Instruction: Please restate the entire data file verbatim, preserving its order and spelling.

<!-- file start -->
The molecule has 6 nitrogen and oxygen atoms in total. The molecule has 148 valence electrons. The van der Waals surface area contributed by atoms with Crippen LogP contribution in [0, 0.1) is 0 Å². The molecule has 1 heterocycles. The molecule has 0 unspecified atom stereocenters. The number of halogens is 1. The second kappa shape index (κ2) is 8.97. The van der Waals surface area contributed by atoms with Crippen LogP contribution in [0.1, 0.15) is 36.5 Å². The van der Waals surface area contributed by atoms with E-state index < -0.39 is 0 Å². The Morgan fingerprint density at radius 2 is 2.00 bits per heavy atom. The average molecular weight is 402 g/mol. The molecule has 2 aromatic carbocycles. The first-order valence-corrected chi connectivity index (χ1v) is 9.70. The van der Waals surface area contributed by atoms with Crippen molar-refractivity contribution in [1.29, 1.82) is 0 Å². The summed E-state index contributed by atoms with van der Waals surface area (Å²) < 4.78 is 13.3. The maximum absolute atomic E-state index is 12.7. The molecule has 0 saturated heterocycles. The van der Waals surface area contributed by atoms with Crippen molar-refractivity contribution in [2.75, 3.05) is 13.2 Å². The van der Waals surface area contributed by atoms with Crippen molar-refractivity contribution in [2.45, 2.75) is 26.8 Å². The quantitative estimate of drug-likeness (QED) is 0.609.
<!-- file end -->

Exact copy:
The molecule has 6 nitrogen and oxygen atoms in total. The molecule has 148 valence electrons. The van der Waals surface area contributed by atoms with Crippen LogP contribution in [0, 0.1) is 0 Å². The molecule has 1 heterocycles. The molecule has 0 unspecified atom stereocenters. The number of halogens is 1. The second kappa shape index (κ2) is 8.97. The van der Waals surface area contributed by atoms with Crippen LogP contribution in [0.1, 0.15) is 36.5 Å². The van der Waals surface area contributed by atoms with E-state index < -0.39 is 0 Å². The Morgan fingerprint density at radius 2 is 2.00 bits per heavy atom. The average molecular weight is 402 g/mol. The molecule has 2 aromatic carbocycles. The first-order valence-corrected chi connectivity index (χ1v) is 9.70. The van der Waals surface area contributed by atoms with Crippen molar-refractivity contribution in [1.29, 1.82) is 0 Å². The summed E-state index contributed by atoms with van der Waals surface area (Å²) < 4.78 is 13.3. The maximum absolute atomic E-state index is 12.7. The molecule has 0 saturated heterocycles. The van der Waals surface area contributed by atoms with Crippen molar-refractivity contribution in [2.75, 3.05) is 13.2 Å². The van der Waals surface area contributed by atoms with Crippen molar-refractivity contribution in [2.45, 2.75) is 26.8 Å². The quantitative estimate of drug-likeness (QED) is 0.609.